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Kitchen Theatre Company Reopens with a Vibrant Production of ‘A Boy and His Soul’

Leading Actor Jaquay Lamar Thomas sets the scene. Photo courtesy of the Kitchen Theatre Company

Keep the records, keep the soul”

“Keep the records, keep the soul”

 “Keep the records, keep the soul”

These are the last words the crowd heard before erupting into a cheer so electric it was almost as if the walls were shaking. In that moment, anyone who would have walked past the dimly lit box theatre would be confused by the overwhelming whistles of celebration as they set their sight on the small, dark, empty stage. Right before leading actor Jaquay Lamar Thomas returned for his well deserved praise. 

In  September, Ithaca’s own Kitchen Theatre Company welcomed the community back through  its doors after a year and a half of exclusively virtual and outdoor productions. ‘A Boy and His Soul’  ran at the theatre from Sept. 14 to Oct. 3. This season is the Company’s 30th anniversary, and it started off without missing a beat.

The Play

At its core, this play is about the powerful Black experience of cultivating joy through survival. It follows the story of Jay, a gay Black man, who has returned to his family home in West Philadelphia to clear it out before it’s sold. Upon finding his family’s old record collection, Jay is transported through the memories of his youth, coming of age, and coming out in the 1970’s and 80’s. Reconnecting with the music that held his family’s journey allows Jay to move forward with his own.

“I love how magical music is,” director Stephanie Weeks said in a press release. “With just the sound of a song, it brings us to our personal history of hope, joy, loss, grief. Through this piece we watch Jay journey through his deepest memories guided by soul music, as we are invited to explore our own memories and perhaps make new ones.” 

The theatre was filled with classic soul, R&B, and Disco. The music that kept, and continues to keep, Black joy alive. The groovy tones of The Stylistics, the Isley Brothers, and Earth, Wind & Fire. The soft melody of the Ohio Players “Sweet Sticky Thing.” The tempo’s of James Brown and The Jacksons. From Diana to Donna to Aretha, there wasn’t a soul in the room who couldn’t feel just how special the moment was. 

The Boy

Leading actor Jaquay Lamar Thomas hits the stage. Photo courtesy of the Kitchen Theatre Company.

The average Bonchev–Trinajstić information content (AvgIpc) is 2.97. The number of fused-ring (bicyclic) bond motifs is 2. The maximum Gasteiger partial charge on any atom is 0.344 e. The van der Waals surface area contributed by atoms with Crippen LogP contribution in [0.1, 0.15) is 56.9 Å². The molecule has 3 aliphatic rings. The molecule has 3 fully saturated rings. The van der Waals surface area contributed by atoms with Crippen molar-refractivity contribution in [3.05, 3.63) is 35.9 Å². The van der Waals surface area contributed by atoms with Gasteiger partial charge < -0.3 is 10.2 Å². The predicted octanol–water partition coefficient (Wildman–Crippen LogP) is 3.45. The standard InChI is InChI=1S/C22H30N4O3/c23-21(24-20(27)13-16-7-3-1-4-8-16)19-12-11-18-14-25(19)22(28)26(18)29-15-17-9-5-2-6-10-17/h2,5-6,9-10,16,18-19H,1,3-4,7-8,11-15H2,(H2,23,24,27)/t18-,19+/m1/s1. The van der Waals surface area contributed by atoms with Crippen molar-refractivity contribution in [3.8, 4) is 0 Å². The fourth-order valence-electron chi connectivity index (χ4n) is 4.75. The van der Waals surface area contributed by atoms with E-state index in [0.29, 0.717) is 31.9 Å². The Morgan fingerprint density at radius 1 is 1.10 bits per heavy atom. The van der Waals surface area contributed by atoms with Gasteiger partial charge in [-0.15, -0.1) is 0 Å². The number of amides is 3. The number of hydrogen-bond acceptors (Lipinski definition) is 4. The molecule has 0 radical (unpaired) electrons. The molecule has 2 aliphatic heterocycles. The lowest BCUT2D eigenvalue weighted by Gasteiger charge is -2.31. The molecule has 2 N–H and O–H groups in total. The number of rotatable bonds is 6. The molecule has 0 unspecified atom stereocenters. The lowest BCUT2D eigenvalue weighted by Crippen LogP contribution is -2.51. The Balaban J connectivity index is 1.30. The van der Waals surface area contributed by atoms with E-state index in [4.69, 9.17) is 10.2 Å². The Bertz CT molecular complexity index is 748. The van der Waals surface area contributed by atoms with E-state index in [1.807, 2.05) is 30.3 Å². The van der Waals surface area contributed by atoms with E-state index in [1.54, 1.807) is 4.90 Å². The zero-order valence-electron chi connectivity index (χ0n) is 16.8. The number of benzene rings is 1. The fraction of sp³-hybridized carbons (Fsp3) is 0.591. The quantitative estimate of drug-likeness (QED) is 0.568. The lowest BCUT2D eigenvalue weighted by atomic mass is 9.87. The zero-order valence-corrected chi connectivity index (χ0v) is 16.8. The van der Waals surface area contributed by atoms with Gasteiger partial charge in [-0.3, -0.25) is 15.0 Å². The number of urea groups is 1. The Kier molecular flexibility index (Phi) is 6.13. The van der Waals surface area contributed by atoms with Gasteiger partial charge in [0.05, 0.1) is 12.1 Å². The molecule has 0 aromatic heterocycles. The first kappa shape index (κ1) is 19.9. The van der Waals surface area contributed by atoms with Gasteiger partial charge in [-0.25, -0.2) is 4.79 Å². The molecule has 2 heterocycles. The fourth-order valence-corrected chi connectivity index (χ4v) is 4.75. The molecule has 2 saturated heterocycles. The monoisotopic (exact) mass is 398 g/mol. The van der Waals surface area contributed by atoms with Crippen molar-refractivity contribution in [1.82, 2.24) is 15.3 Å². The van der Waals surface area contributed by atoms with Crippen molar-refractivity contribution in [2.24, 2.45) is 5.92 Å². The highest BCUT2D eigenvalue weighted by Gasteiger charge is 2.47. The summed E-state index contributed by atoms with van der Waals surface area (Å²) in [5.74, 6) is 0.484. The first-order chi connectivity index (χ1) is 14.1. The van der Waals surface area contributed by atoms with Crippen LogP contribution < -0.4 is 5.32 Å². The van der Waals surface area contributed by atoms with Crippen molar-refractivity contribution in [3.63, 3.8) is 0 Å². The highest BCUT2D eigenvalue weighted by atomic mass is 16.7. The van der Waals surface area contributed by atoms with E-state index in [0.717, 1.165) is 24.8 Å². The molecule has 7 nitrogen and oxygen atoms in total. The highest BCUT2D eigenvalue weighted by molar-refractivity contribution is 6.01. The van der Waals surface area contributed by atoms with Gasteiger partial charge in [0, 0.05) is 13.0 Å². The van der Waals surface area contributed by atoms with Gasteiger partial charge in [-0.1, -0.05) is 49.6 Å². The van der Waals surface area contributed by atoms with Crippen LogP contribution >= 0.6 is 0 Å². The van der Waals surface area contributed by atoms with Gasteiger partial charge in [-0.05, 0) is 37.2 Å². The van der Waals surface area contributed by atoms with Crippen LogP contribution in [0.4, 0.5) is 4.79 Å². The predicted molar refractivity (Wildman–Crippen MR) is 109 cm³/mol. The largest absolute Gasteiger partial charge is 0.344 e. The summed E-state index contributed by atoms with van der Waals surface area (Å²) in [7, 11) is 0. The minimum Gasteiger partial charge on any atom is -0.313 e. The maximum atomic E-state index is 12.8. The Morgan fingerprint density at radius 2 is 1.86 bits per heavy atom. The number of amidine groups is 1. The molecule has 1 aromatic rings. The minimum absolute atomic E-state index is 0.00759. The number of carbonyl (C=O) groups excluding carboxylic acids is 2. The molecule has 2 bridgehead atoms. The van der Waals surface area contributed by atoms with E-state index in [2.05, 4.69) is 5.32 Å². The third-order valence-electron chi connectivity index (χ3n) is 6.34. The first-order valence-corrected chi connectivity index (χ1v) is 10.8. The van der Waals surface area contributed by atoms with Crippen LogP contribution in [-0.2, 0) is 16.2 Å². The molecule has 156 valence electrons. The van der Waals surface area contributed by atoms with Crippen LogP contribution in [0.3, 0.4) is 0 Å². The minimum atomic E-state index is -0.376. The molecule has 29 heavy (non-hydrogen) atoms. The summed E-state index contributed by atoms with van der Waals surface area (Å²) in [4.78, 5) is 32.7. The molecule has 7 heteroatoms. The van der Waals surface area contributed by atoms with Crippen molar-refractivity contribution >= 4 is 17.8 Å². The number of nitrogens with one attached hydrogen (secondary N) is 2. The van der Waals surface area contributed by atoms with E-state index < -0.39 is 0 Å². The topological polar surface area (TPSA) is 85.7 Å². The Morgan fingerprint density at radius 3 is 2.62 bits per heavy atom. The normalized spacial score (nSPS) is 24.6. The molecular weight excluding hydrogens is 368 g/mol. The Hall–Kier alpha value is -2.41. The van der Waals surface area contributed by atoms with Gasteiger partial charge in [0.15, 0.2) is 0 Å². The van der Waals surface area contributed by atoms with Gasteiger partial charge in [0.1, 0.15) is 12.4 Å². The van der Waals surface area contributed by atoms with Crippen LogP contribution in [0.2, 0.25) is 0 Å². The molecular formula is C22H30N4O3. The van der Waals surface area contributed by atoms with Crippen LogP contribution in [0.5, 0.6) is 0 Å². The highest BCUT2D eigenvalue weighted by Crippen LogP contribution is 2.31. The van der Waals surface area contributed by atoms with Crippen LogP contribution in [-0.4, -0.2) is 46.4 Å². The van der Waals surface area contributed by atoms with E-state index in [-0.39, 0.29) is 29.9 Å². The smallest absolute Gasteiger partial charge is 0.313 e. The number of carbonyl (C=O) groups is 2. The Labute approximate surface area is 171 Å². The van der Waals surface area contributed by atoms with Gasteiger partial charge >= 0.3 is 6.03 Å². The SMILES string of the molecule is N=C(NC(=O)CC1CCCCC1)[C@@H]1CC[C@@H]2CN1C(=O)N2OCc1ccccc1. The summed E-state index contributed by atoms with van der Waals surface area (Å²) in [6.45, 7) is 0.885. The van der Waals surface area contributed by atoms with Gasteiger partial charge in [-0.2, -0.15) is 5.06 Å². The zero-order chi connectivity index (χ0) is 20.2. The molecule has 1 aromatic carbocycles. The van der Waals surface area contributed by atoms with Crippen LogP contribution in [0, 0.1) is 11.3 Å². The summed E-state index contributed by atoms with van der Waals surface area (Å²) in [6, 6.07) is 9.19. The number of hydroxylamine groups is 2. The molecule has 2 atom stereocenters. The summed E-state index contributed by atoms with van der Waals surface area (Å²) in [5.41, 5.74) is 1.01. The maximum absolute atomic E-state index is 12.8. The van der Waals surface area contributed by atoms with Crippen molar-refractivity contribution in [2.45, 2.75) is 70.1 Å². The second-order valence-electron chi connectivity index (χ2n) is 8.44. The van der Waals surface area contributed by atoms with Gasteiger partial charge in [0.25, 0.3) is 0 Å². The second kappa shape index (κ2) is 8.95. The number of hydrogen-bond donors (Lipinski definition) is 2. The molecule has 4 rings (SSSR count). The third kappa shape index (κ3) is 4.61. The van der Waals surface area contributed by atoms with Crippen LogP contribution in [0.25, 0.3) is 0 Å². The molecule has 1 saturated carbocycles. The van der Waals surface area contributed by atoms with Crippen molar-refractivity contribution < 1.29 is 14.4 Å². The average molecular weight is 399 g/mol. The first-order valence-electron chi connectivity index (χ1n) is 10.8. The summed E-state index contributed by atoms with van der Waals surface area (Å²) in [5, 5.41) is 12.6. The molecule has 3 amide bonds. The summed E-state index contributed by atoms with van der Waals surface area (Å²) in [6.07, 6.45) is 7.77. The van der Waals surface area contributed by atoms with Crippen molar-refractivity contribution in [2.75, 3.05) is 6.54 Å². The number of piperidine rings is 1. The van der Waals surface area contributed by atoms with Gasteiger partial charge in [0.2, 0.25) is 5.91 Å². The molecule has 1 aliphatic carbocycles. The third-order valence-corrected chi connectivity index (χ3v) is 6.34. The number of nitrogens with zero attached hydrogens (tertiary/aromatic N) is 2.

Jaquay Lamar Thomas, the lone star of the show, has had a passion to entertain from before he can remember.

“I was kind of a natural born creative performer type,” Thomas said. . “So before I even knew it I was showing signs of an entertainer and my parents picked up on it when I was growing up. Fortunately, they were able to find the resources and a creative outlet. I was always performing.”

Thomas felt a special connection to this character and to this story. As a Black gay man, who grew up in a blue collar family that originated from Detroit, these tracks also carried him throughout the highs and lows of his life.

“The story parallels [to mine] a lot, because you know, as all of us have family members, and there are characters and personalities and it can be challenging at times, but the foundation of this family is love, and it always will be.”

The Soul
Community reconnects before the performance of “A Boy and His Soul”. Photo captured by Leah Aulisio-Sharpe

The Kitchen Theatre Company hosted its first “Black Out Night” holding space for the Black students, artists, and patrons in the community to see the show. The Black Out Night was coined by Jeremy O Harris’s Brodway ‘Slave Play’ when the entire theatre was reserved for the Black community.

“It was really great to come out and see A Boy and His Soul,” Ithaca College senior John Turner said. “Something that stood out to me was how so many Black people from different generations came together. It was so joyful and so great to be in a space where we can come together and celebrate our commonality. Through everything we go through it was a relief to come together to sing, dance, and enjoy ourselves.”

Although it was just for one show, it was very important for viewers to have the option to experience this story in a predominantly Black audience, in the name of cultural healing. This isn’t just one man, or one community’s story. The experiences of family tension, pain, joy and love are themes in which each of us can relate.

“Theatre is church in a way, and it’s a place to come together to sit and listen,” Thomas said. “Although you may see an experience of a person that culturally you may not identify with, the messages can still be universal. With us still in the middle of this global pandemic so many things have shifted, and art and theatre is such an essential way for us to heal and to heal together, it is about connection.”


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